Sunela Jayawardena

Imagine a world without buildings. What would have shaped our habitats? The answer lies in the Darwinian theory that explains how humans utilized the natural habitats to gain knowledge and refuge. Modern day society is, therefore, a result of humankinds’ curiosity towards the environment and finding ways to gratify it. As Winston Churchill stated, “We shape our buildings, and afterward our buildings shape us” a principle followed by environmental architect Sunela Jayewardene. Sunela approaches architecture as an applied form of art of which her overarching creative influence is environmental innovation. In conversation with the applied artist, we engage in an insightful discussion on Sunela’s environmental innovation that contribute to her characteristic style of architecture, revolving around ecology of sites and sustainability of human habitats.

“My great passion is the environment, so in whatever I do, eco consciousness is the motivating factor and thus is also my primary creative influence in approaching architecture. Similar to an artist’s creation of producing a riveting work of art regardless of the discipline, architecture has to complement its context”. Recognized as Sri Lanka’s leading environmental architect by the Time Magazine (2007), Sunela is not only conscious of sustainability and ecology of sites but perceives the environment as a key discipline that frames her practice. “I try to be very principled in the work I do”.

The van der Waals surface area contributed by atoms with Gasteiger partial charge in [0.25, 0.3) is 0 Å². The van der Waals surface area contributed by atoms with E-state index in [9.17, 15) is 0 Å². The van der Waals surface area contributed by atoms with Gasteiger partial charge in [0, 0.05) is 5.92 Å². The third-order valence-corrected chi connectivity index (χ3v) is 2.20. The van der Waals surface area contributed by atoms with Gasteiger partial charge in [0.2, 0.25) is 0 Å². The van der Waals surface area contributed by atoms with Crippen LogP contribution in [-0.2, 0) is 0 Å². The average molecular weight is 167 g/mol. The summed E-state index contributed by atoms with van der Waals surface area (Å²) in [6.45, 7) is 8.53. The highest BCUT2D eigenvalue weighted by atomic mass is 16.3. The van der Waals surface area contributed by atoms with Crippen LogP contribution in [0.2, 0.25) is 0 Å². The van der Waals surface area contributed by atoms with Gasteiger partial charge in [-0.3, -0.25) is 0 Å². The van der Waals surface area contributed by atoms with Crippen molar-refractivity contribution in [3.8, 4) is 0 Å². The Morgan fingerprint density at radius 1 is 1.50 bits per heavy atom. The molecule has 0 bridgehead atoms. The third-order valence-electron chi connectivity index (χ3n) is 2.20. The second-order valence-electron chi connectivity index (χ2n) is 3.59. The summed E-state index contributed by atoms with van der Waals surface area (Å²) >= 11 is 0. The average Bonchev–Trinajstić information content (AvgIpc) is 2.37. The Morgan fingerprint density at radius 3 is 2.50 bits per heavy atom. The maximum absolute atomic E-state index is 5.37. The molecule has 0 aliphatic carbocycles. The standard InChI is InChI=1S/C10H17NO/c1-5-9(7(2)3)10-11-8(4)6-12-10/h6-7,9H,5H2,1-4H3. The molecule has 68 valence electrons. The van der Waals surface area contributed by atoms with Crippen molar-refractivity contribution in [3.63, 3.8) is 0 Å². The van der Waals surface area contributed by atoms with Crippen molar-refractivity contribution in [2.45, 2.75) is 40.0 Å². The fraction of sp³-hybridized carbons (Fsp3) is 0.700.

In defining the term environmental architect, Sunela states the priority lies in the natural environment, from the restoration of a damaged environment, preserving a pristine environment, to enhancing the urban environment. Her projects are a reflection of her artistic practice and Jetwing Vil Uyana, was recognized as National Geographic Top 25 Eco Lodges of the world (2018). Jetwing Vil Uyana is a fine example of the restoration of a damaged landscape with laborious planning and meticulous design. A heavily distressed twenty-five acres of land was transformed into a successful wildlife sanctuary through “pure restoration by design” she states.

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10th February, 2019 Visual Art | Architecture